#Aestheticism: The Life of Oscar Wilde

#Aestheticism: The Life of Oscar Wilde

#Aestheticism: The Life of Oscar Wilde

While by no means exclusive to writers, nor universal to them – and without intending to paint a sombre brush over this article – it is strange that so many of the famous authors of the last couple hundred years have had rather tragic ends. F. Scott Fitzgerald died of a heart attack at 44, Hemingway shot himself, Dylan Thomas all but drank and ate himself to death, and the life of Oscar Wilde ended due to meningitis after spending time in prison.

Many of us, I know, dream of being famous and successful writers, but I wonder after researching these accounts whether it is better to be or to not be one of these cases (I thought about doing a silly Shakespeare-based pun given that he is one of the most famous writers around and his cause of death remains a mystery, but I figured it was more important I be Ernest).

… Sorry, couldn’t resist. Anyway, it makes no sense to start at the end. Let us now look at the glorious – albeit short -life of Oscar Wilde. Vive l’esthétisme.

Early Life

Wilde began quite well-off. Born in Dublin to Sir William Wilde and Jane Wilde, herself a writer, Wilde attended Trinity College, Dublin and then Magdalen College (pronounced maud-lyn) at the University of Oxford.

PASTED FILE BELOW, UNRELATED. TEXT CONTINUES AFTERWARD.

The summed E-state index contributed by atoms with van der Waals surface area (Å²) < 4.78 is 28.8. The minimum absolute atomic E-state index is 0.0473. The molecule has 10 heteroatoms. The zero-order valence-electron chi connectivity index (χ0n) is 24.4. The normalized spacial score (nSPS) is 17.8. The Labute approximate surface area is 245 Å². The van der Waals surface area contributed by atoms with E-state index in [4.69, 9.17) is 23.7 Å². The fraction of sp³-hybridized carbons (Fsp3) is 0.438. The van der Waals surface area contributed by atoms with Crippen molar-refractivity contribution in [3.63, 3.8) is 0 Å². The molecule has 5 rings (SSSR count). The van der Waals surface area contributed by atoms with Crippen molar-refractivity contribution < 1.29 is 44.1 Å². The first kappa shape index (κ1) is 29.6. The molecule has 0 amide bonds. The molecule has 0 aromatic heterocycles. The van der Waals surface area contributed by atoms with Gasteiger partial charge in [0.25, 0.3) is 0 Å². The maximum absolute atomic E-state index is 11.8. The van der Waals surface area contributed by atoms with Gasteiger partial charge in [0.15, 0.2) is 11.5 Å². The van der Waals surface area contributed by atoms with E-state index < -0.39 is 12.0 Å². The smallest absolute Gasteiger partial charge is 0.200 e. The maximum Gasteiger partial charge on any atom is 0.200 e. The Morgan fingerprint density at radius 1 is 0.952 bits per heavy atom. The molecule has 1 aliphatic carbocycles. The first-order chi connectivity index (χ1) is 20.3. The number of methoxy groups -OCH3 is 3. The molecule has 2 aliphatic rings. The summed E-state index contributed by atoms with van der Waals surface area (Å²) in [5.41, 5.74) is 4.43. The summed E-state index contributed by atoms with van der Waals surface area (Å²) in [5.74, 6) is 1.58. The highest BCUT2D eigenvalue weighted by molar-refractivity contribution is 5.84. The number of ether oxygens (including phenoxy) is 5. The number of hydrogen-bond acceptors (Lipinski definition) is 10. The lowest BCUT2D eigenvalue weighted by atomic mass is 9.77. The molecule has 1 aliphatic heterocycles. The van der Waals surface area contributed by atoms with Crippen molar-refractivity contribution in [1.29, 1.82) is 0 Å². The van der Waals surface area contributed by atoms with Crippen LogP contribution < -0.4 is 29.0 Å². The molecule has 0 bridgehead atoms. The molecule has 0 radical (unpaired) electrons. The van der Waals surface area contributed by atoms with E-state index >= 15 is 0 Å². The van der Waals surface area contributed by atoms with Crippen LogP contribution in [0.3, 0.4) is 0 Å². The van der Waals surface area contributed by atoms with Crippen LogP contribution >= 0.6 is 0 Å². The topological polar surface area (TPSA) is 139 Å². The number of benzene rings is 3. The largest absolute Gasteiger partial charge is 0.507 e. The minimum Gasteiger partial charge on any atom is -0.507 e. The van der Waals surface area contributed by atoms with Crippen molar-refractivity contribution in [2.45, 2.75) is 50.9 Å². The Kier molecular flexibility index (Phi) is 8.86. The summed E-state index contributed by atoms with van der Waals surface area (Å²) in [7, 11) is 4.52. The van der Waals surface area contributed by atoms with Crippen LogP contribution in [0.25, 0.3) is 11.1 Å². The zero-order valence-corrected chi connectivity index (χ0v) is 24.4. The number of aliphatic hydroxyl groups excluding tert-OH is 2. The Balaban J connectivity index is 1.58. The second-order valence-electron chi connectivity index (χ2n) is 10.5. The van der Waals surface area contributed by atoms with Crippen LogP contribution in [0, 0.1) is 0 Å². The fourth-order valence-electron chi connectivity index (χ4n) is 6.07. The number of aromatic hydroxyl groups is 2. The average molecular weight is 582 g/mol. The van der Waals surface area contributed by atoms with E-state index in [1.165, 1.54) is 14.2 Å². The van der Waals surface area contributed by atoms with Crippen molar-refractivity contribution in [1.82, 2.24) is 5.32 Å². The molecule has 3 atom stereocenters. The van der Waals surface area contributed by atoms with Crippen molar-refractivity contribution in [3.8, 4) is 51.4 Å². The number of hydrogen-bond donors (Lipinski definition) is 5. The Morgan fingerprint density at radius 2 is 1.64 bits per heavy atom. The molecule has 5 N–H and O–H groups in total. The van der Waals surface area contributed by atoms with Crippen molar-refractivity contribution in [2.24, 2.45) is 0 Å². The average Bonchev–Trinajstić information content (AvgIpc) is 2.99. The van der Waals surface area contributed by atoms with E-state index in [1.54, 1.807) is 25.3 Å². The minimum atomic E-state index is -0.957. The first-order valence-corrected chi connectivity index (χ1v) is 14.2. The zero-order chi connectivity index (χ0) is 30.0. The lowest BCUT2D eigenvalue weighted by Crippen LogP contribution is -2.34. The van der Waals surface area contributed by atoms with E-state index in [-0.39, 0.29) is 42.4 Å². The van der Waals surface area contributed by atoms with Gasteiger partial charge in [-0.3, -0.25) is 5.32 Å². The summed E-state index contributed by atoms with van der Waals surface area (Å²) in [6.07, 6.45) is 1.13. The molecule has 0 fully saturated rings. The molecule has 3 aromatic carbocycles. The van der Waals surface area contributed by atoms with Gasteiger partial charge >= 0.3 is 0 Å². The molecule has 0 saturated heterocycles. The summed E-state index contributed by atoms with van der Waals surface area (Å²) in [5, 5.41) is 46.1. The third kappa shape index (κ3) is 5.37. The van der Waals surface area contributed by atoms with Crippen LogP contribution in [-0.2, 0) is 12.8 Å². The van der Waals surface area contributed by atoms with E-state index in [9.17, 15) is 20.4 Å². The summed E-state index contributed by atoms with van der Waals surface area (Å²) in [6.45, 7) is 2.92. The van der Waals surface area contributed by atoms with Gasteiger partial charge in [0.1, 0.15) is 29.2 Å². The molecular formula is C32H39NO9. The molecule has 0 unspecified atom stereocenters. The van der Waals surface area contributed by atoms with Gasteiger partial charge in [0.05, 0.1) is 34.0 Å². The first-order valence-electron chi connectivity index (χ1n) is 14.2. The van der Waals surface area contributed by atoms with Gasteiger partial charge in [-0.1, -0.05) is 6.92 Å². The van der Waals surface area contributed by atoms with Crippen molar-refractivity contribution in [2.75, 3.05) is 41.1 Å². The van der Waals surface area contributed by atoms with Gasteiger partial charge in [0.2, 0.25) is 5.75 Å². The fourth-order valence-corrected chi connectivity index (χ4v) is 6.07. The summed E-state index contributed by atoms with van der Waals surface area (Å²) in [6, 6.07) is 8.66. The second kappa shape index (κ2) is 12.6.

It was here that Wilde began truly adopting the philosophy of aestheticism. Aestheticism, a branch of philosophy that explores and highlights the nature of beauty and our enjoyment of it, has had its definition moulded throughout its life. In Wilde’s day it enjoyed a particularly popular movement where its focus lay heavily on art for art’s sake, art as useless to the development of society. Wilde would appear at parties dressed, according to Adeline Hartcup – who wrote the introduction to Methuen’s publication of The Importance of Being Ernest – in “a braided velvet coat, knee-breeches, black silk stockings, and a pale green tie”. In his The Picture of Dorian Gray, Wilde emphasized his views on aestheticism through the multitude of discussions of art throughout the novel. But again, we get ahead of the story.